Tonlé Sap

The Tonlé Sap (Khmer: ទន្លេសាប, "Large Fresh Water River", but more commonly translated as "Great Lake") is a combined lake and river system of major importance to Cambodia.

The Tonlé Sap is the largest freshwater lake in South East Asia and is an ecological hot spot that was designated as a UNESCO biosphere in 1997.

The Tonlé Sap is unusual for two reasons: its flow changes direction twice a year, and the portion that forms the lake expands and shrinks dramatically with the seasons. From November to May, Cambodia's dry season, the Tonlé Sap drains into the Mekong River at Phnom Penh. However, when the year's heavy rains begin in June, the Tonlé Sap backs up to form an enormous lake.

Read more about Tonlé SapSeasonal Direction of Flow, Sedimentation, Biosphere Reserve, People and Culture

Other articles related to "sap":

Southeastern Indochina Dry Evergreen Forests - Setting
... The Tonle Sap-Mekong peat swamp forests and Tonle Sap freshwater swamp forests lie to the southeast, in the seasonally and permanently flooded lowlands along the Tonle Sap ...
Drainage Basin - Lower Mekong Basin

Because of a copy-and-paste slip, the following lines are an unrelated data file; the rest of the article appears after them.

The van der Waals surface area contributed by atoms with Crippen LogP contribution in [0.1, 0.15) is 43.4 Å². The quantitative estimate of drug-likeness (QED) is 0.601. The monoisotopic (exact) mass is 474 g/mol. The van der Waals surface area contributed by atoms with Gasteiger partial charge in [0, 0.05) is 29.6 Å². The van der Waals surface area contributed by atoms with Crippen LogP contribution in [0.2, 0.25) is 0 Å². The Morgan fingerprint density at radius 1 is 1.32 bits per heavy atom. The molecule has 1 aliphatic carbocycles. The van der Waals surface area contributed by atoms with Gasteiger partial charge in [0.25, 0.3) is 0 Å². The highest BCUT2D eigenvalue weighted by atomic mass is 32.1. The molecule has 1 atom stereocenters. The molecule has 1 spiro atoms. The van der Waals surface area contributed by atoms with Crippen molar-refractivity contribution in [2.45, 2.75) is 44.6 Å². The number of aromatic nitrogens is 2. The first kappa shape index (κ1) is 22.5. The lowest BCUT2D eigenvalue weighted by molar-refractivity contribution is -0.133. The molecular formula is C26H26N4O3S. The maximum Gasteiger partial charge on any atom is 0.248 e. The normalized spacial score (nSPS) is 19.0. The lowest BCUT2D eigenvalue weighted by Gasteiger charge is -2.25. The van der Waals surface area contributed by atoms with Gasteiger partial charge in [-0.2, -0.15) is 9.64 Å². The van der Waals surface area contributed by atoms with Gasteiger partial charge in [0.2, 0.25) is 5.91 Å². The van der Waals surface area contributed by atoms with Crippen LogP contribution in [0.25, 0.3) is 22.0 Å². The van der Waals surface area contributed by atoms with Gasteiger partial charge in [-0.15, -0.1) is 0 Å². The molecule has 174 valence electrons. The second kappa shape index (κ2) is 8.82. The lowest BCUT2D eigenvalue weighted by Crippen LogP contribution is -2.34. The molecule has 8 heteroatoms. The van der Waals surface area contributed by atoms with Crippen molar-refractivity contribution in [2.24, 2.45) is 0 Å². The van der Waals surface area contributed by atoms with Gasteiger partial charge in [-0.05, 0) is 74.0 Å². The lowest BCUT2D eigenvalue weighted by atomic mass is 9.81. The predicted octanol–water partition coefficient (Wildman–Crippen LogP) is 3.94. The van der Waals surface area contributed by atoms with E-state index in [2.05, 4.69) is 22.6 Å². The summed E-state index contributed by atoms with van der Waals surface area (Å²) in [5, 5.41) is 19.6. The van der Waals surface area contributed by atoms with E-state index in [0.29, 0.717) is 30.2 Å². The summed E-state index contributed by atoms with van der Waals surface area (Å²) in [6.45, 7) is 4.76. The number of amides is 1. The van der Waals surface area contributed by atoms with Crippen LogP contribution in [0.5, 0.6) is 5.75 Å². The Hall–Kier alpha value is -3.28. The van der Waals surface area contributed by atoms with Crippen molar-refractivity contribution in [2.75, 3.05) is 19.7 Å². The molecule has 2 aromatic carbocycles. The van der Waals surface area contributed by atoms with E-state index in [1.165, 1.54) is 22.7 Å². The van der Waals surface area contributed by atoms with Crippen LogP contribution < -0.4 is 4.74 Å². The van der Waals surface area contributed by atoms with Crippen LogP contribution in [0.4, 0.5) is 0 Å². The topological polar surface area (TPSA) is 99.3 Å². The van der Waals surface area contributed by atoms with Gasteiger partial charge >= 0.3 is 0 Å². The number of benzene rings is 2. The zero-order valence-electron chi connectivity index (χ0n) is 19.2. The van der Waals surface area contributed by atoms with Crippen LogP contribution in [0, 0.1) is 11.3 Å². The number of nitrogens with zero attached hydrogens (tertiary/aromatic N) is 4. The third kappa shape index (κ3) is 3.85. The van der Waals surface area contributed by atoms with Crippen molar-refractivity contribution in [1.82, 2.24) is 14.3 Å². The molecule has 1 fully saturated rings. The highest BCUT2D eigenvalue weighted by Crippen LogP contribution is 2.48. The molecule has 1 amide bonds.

... “flow reversal” of water into and out of the Great Lake via the Tonle Sap River ... In Cambodia, the wet rice is the main crop and is grown on the flood plains of the Tonle Sap, Mekong and Bassac (the Mekong delta distributary known as the Hậu in Vietnam) rivers ... reversal of flow into and out of the Tonle Sap basin from the Mekong River ...
Baribour District
... The district borders on the Tonle Sap and the Tonle Sap river forms the northern and eastern borders of the district ... population for the province due to the Tonle Sap and the National Highway ...
Tonlé Sap Biosphere Reserve - Tonle Sap
... The Lake is linked to the Mekong River by the Tonle Sap River ... to rise enough to reverse the flow of the Tonle Sap River causing it to flow back into the lake ...

Famous quotes containing the word sap:

    Think you, my lord, there is no sensation in being a tree? feeling the sap in one’s boughs, the breeze in one’s foliage?
    Herman Melville (1819–1891)